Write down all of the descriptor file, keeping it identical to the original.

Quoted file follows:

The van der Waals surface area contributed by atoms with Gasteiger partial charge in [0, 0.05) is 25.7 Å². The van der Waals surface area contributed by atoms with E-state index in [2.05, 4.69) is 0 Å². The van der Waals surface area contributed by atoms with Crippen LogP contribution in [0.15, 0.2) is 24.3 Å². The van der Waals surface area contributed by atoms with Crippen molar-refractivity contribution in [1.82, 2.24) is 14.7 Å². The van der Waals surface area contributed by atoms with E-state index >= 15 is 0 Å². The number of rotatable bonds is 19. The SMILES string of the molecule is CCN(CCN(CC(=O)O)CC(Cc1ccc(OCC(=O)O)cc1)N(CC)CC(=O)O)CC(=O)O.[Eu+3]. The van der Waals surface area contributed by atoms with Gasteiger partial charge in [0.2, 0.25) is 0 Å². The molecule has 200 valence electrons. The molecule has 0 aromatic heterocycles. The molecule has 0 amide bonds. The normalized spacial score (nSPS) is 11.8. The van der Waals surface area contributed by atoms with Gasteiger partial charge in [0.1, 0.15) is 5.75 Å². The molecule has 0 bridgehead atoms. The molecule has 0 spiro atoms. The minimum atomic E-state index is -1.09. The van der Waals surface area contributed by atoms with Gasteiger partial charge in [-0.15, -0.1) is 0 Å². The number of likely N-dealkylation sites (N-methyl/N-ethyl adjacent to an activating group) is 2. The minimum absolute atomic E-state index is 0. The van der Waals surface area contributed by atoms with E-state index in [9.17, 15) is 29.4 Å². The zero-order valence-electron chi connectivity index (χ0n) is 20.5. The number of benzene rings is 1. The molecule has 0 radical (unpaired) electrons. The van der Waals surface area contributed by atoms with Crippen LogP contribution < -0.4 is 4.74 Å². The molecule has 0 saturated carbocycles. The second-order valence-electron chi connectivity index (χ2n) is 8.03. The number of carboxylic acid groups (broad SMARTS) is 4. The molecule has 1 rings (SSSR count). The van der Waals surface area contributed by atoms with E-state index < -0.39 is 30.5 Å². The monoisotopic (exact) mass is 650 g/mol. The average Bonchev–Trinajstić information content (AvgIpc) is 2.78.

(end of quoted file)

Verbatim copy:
The van der Waals surface area contributed by atoms with Gasteiger partial charge in [0, 0.05) is 25.7 Å². The van der Waals surface area contributed by atoms with E-state index in [2.05, 4.69) is 0 Å². The van der Waals surface area contributed by atoms with Crippen LogP contribution in [0.15, 0.2) is 24.3 Å². The van der Waals surface area contributed by atoms with Crippen molar-refractivity contribution in [1.82, 2.24) is 14.7 Å². The van der Waals surface area contributed by atoms with E-state index >= 15 is 0 Å². The number of rotatable bonds is 19. The SMILES string of the molecule is CCN(CCN(CC(=O)O)CC(Cc1ccc(OCC(=O)O)cc1)N(CC)CC(=O)O)CC(=O)O.[Eu+3]. The van der Waals surface area contributed by atoms with Gasteiger partial charge in [0.2, 0.25) is 0 Å². The molecule has 200 valence electrons. The molecule has 0 aromatic heterocycles. The molecule has 0 amide bonds. The normalized spacial score (nSPS) is 11.8. The van der Waals surface area contributed by atoms with Gasteiger partial charge in [0.1, 0.15) is 5.75 Å². The molecule has 0 bridgehead atoms. The molecule has 0 spiro atoms. The minimum atomic E-state index is -1.09. The van der Waals surface area contributed by atoms with Gasteiger partial charge in [-0.15, -0.1) is 0 Å². The number of likely N-dealkylation sites (N-methyl/N-ethyl adjacent to an activating group) is 2. The minimum absolute atomic E-state index is 0. The van der Waals surface area contributed by atoms with E-state index in [9.17, 15) is 29.4 Å². The zero-order valence-electron chi connectivity index (χ0n) is 20.5. The number of benzene rings is 1. The molecule has 0 radical (unpaired) electrons. The van der Waals surface area contributed by atoms with Crippen LogP contribution < -0.4 is 4.74 Å². The molecule has 0 saturated carbocycles. The second-order valence-electron chi connectivity index (χ2n) is 8.03. The number of carboxylic acid groups (broad SMARTS) is 4. The molecule has 1 rings (SSSR count). The van der Waals surface area contributed by atoms with E-state index < -0.39 is 30.5 Å². The monoisotopic (exact) mass is 650 g/mol. The average Bonchev–Trinajstić information content (AvgIpc) is 2.78.